The contrast between male and female opportunities for historic survival could not be better illustrated than in the cases of Henry Adams and his wife Marian, called “Clover” by her family and friends. To be a male Adams was to be condemned to the light of history, however disinclined one might feel for such exposure, such persistence. The descendant of two presidents, son of a distinguished ambassador and politician, developed into the most ardently private of persons, rejecting all public roles. And yet he proved an Adams in the end, a historian and philosopher whose understanding of national experience served the American consciousness as well as any political career might have done.
His famous third-person autobiography is an expression of this paradox—studiously impersonal, excluding direct expression of private feeling and even omitting the major private experience of his life, it yet imposes upon us a unique and unforgettable presence. His wife, on the other hand, lives for us almost entirely as she was seen by the male imagination. For two viewers of exceptional imaginative power—Adams himself and their friend Henry James—she became in the end more symbol than substance, less her distinguishable self than a part of their creative vision.
James’s view of her was incorporated into his myth of the American Girl. Along with his beloved lost cousin, Minny Temple, she was an instance for him of a national quality most purely expressed in feminine form, a fine and free innocence, an audacity that was valor if it was not presumptuousness, which he would illustrate in the heroines of his fiction. When he was only twenty-seven and Clover a year younger he thought of her during a weary round of dull English visits, and said of his hostesses: “I revolt against their dreary, deathly want of—what shall I call it?—Clover Hooper has it—intellectual grace—Minny Temple has it—moral spon taneity.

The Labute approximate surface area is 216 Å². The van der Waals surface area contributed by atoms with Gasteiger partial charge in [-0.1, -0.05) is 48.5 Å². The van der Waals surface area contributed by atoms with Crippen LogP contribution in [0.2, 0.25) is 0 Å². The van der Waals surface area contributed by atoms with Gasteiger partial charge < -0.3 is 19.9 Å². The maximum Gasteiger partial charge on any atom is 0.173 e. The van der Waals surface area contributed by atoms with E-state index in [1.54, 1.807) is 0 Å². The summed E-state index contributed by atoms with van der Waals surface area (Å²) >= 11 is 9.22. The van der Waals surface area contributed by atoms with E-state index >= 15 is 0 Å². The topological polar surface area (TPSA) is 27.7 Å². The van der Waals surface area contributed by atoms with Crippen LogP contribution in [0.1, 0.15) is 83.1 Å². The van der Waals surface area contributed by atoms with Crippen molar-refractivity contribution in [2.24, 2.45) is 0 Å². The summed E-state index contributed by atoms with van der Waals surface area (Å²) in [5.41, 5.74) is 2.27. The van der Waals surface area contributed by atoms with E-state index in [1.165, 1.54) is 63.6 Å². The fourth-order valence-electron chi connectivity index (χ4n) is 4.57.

It was eight years before he published Daisy Miller, his first light sketch of the concept in a girl whose field-flower name echoes Clover’s, and conceived of the far more complex “history of an Americana.” The Portrait of a Lady. By then Clover, who was aware of the ambivalences in his devotion, heard him describe her as the “incarnation of his native land.” With some dryness, she asked. “Am I then vulgar, dreary, impossible to live with?”
But she understood Daisy Miller better than most, and once, at a White House party, she argued with a visitor from Chicago that the book had been unfairly called an attack on American womanhood when it was the very opposite. Daisy, she said, “was charming and the author adored her.” After marriage she did not lose James’s regard he thought her the more considerable of “the Clover Adamses.” When he saw the couple in London, some years later he again compared her to the local ladies, ‘Mrs Adams in comparison with the usual British female is a perfect Voltaire in petticoats,” he …
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